Cappuccino Brings Cocoa-Like Programming To The Web

280 North, the Y Combinator-backed startup that brought you slideshow maker 280 Slides, has released a programming language and set of frameworks collectively known as Cappuccino that can be used to create rich web applications in the same way you’d create desktop applications for MacOS X.

Like SproutCore, which powers Apple’s MobileMe, Cappuccino seeks to replicate the functionality of Cocoa, a native application programming environment for MacOS X. But unlike SproutCore, Cappuccino doesn’t expect its developers to know any HTML, CSS, and JavaScript – the languages used traditionally for standards-based web development.

Rather, Cappuccino implements a language called Objective-J that mimics the Objective-C language used by Cocoa developers. While this poses a learning curve for many existing web developers, it eases the transition to the web for many desktop developers. There are other advantages to basing things in Objective-J as well: advancements in the Cappuccino frameworks don’t wait for the slow emergence of new standards, developers only deal with one language, and Cappuccino comes with useful language features simply not available in JavaScript.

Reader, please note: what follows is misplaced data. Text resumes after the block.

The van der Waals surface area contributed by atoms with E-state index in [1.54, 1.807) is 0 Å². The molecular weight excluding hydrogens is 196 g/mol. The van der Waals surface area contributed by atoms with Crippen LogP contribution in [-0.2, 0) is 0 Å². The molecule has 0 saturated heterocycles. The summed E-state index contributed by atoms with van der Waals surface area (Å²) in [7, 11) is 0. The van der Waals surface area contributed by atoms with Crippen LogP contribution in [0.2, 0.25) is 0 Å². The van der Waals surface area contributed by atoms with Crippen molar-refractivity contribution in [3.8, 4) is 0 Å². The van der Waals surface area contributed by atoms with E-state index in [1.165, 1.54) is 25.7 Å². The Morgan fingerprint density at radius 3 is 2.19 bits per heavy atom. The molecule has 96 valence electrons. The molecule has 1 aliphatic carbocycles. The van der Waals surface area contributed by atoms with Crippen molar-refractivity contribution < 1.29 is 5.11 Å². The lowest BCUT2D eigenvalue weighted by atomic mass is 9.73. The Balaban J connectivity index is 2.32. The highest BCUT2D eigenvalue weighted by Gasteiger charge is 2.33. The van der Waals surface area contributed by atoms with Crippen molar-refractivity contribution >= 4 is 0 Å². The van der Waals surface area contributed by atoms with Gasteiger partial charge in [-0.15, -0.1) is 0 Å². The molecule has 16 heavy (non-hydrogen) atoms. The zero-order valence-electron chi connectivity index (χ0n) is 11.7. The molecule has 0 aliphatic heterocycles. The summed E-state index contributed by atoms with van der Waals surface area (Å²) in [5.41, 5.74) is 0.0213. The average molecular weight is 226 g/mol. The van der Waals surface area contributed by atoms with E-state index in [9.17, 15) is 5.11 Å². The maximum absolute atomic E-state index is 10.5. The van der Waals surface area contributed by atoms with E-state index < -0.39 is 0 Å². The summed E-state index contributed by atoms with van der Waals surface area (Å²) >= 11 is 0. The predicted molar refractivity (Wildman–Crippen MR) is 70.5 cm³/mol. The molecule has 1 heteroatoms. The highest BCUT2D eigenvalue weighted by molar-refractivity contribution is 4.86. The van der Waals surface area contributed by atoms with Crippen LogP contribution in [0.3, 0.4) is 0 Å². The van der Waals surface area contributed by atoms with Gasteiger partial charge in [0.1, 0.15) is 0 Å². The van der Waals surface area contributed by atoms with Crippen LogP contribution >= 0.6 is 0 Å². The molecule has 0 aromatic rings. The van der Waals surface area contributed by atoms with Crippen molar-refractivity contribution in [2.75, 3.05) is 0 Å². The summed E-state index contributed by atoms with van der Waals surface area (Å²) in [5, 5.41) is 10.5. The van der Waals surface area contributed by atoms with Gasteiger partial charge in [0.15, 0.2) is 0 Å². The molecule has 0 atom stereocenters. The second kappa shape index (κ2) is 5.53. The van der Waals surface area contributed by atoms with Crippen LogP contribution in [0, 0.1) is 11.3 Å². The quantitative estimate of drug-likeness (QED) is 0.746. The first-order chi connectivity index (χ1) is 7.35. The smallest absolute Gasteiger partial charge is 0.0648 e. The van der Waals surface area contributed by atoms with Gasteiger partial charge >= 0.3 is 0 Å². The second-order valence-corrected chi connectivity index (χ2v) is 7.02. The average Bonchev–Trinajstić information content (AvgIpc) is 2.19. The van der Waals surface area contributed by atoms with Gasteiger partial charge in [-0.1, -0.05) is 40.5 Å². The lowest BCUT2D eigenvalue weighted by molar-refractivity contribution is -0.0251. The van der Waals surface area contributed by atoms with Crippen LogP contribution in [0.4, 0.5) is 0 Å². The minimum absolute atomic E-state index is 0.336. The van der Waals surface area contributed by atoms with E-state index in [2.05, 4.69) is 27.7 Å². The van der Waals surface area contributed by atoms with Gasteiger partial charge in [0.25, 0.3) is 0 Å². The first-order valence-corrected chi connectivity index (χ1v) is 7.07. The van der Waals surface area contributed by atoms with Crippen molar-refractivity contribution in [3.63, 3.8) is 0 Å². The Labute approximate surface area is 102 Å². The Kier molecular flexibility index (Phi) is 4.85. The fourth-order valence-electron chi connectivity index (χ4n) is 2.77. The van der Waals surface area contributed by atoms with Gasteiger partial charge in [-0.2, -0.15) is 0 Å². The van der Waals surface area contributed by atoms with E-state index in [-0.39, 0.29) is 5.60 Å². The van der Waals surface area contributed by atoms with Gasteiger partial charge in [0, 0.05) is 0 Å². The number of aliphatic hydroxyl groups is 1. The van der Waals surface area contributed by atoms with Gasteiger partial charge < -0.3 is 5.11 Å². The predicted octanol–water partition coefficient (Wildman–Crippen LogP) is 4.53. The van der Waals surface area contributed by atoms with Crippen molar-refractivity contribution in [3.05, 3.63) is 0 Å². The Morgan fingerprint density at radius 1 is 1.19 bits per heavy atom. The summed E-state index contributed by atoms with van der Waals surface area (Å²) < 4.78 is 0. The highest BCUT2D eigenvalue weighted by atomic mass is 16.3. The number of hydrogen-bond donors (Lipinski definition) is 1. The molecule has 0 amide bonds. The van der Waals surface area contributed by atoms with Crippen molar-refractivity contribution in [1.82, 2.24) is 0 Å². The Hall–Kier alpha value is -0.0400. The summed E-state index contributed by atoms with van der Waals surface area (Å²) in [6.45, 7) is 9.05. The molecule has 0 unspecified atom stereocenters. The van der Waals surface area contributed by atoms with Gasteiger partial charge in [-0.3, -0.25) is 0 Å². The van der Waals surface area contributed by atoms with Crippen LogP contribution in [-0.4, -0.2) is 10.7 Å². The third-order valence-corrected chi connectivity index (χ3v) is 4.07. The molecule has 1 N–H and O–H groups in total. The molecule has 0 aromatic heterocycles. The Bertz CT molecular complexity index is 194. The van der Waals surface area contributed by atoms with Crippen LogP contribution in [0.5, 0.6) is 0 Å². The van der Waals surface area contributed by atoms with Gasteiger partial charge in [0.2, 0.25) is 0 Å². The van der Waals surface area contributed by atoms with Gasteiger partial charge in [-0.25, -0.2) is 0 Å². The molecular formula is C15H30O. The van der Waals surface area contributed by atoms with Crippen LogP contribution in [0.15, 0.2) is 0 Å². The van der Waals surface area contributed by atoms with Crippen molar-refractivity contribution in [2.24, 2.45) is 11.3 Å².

Ultimately, Cappuccino intends to facilitate and speed up the development of rich web applications – ones that look and feel like desktop applications. For example, it helps with creating apps that have drag ‘n drop, copy and paste, undo and redo, and document saving functionality. If you can do something with Cocoa when developing for MacOS X, you can probably do it with Cappuccino as well.

Cappuccino is being provided as open source software under the lesser general public license. The 280 North team intends to spend more of its time on Cappuccino rather than 280 Slides going forward, although it does plan to continue releasing updates to that product. You can read more about 280 North and how Cappuccino compares to SproutCore in this Ars Technica interview from June.